Spring Dragonflies

The Common Whitetail Dragonfly, Libellula lydia, has a long activity period. Whitetails can be active in Indiana as early as April and some are still flying late into September and early October.

Whitetails rest on the ground to hunt for prey. They blend well with surroundings and are difficult to spot. A passing hiker is usually unaware of the dragonfly until a too close approach causes the dragonfly to take flight.  Like most dragonflies, the Common Whitetail is territorial and will return to its favorite resting spot. To observe a dragonfly, wait motionless near where the dragonfly was resting. Often the dragonfly will return to its previous spot.

The Whitetail Dragonfly chooses a resting spot in a favorable location to hunt prey. It is a faster flyer and can gain altitude more rapidly than its prey. By resting on the ground and flying up to meet its prey, the dragonfly cuts off the ability of its prey to escape by diving rapidly to the ground.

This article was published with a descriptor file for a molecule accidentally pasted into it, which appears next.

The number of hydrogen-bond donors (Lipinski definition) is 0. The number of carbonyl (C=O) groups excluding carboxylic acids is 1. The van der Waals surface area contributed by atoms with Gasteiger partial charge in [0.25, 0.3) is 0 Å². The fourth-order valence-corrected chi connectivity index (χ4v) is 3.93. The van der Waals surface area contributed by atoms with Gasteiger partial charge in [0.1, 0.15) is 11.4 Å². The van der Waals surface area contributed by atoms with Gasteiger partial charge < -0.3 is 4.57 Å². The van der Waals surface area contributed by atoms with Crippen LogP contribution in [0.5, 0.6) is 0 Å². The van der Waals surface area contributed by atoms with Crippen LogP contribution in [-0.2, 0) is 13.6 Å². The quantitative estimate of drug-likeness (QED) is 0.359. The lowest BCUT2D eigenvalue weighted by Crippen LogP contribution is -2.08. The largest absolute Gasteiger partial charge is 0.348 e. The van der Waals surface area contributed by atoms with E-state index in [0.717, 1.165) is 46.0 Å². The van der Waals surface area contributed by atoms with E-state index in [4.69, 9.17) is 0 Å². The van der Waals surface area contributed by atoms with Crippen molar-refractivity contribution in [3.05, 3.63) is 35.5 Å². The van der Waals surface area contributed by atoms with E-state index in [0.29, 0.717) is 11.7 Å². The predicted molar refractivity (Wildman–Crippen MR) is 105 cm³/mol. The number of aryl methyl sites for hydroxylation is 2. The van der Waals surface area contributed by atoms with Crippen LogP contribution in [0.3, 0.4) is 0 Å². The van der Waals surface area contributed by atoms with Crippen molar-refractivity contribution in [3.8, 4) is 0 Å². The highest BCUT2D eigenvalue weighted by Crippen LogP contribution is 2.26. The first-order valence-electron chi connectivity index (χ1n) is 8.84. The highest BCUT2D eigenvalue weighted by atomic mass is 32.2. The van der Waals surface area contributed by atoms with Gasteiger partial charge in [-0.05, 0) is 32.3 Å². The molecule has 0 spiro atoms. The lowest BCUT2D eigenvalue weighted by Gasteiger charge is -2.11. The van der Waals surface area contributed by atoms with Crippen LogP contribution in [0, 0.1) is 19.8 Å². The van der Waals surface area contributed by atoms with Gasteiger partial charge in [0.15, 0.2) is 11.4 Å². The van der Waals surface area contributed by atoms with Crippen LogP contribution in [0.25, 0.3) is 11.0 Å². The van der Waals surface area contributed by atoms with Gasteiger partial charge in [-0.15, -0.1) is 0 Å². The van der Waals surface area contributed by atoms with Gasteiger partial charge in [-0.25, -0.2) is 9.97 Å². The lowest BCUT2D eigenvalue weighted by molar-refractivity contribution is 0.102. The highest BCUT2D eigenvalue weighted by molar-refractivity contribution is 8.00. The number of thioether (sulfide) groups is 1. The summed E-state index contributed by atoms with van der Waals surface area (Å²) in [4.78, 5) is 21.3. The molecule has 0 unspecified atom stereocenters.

About jjneal

Jonathan Neal is a retired Associate Professor of Entomology at Purdue University and author of the textbook, Living With Insects (2010). This blog is a forum to communicate about the intersection of insects with people and policy. This is a personal blog. The opinions and materials posted here are those of the author and are in no way connected with those of my employer.
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1 Response to Spring Dragonflies

  1. Pingback: Spring Dragonflies – Entomo Planet

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